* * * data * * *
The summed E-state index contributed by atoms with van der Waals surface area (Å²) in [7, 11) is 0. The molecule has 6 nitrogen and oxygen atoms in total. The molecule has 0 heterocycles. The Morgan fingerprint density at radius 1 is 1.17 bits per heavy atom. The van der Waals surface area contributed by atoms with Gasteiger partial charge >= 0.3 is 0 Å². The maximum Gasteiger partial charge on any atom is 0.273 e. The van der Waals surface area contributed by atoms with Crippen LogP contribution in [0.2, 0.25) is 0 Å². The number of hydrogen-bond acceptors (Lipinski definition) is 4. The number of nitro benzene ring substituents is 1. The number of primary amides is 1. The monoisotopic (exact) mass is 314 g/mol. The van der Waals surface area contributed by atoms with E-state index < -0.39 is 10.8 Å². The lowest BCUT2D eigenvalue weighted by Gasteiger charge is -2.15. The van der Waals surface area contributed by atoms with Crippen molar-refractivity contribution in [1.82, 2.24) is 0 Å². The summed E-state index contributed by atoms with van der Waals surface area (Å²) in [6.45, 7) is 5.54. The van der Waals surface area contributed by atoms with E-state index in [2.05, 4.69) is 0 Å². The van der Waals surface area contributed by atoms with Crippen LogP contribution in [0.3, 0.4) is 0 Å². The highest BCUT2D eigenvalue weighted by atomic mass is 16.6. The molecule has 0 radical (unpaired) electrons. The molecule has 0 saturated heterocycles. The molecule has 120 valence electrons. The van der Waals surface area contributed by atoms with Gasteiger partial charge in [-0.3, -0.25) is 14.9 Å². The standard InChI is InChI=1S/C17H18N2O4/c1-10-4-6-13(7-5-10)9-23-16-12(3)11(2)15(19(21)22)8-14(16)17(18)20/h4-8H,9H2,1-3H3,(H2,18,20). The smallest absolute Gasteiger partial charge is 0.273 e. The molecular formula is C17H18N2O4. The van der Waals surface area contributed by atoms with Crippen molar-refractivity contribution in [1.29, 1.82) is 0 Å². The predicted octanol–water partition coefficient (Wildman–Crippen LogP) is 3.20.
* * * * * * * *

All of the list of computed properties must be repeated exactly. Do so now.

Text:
The summed E-state index contributed by atoms with van der Waals surface area (Å²) in [7, 11) is 0. The molecule has 6 nitrogen and oxygen atoms in total. The molecule has 0 heterocycles. The Morgan fingerprint density at radius 1 is 1.17 bits per heavy atom. The van der Waals surface area contributed by atoms with Gasteiger partial charge >= 0.3 is 0 Å². The maximum Gasteiger partial charge on any atom is 0.273 e. The van der Waals surface area contributed by atoms with Crippen LogP contribution in [0.2, 0.25) is 0 Å². The number of hydrogen-bond acceptors (Lipinski definition) is 4. The number of nitro benzene ring substituents is 1. The number of primary amides is 1. The monoisotopic (exact) mass is 314 g/mol. The van der Waals surface area contributed by atoms with E-state index < -0.39 is 10.8 Å². The lowest BCUT2D eigenvalue weighted by Gasteiger charge is -2.15. The van der Waals surface area contributed by atoms with Crippen molar-refractivity contribution in [1.82, 2.24) is 0 Å². The summed E-state index contributed by atoms with van der Waals surface area (Å²) in [6.45, 7) is 5.54. The van der Waals surface area contributed by atoms with E-state index in [2.05, 4.69) is 0 Å². The van der Waals surface area contributed by atoms with Crippen LogP contribution in [0.3, 0.4) is 0 Å². The highest BCUT2D eigenvalue weighted by atomic mass is 16.6. The molecule has 0 radical (unpaired) electrons. The molecule has 0 saturated heterocycles. The molecule has 120 valence electrons. The van der Waals surface area contributed by atoms with Gasteiger partial charge in [-0.3, -0.25) is 14.9 Å². The standard InChI is InChI=1S/C17H18N2O4/c1-10-4-6-13(7-5-10)9-23-16-12(3)11(2)15(19(21)22)8-14(16)17(18)20/h4-8H,9H2,1-3H3,(H2,18,20). The smallest absolute Gasteiger partial charge is 0.273 e. The molecular formula is C17H18N2O4. The van der Waals surface area contributed by atoms with Crippen molar-refractivity contribution in [1.29, 1.82) is 0 Å². The predicted octanol–water partition coefficient (Wildman–Crippen LogP) is 3.20.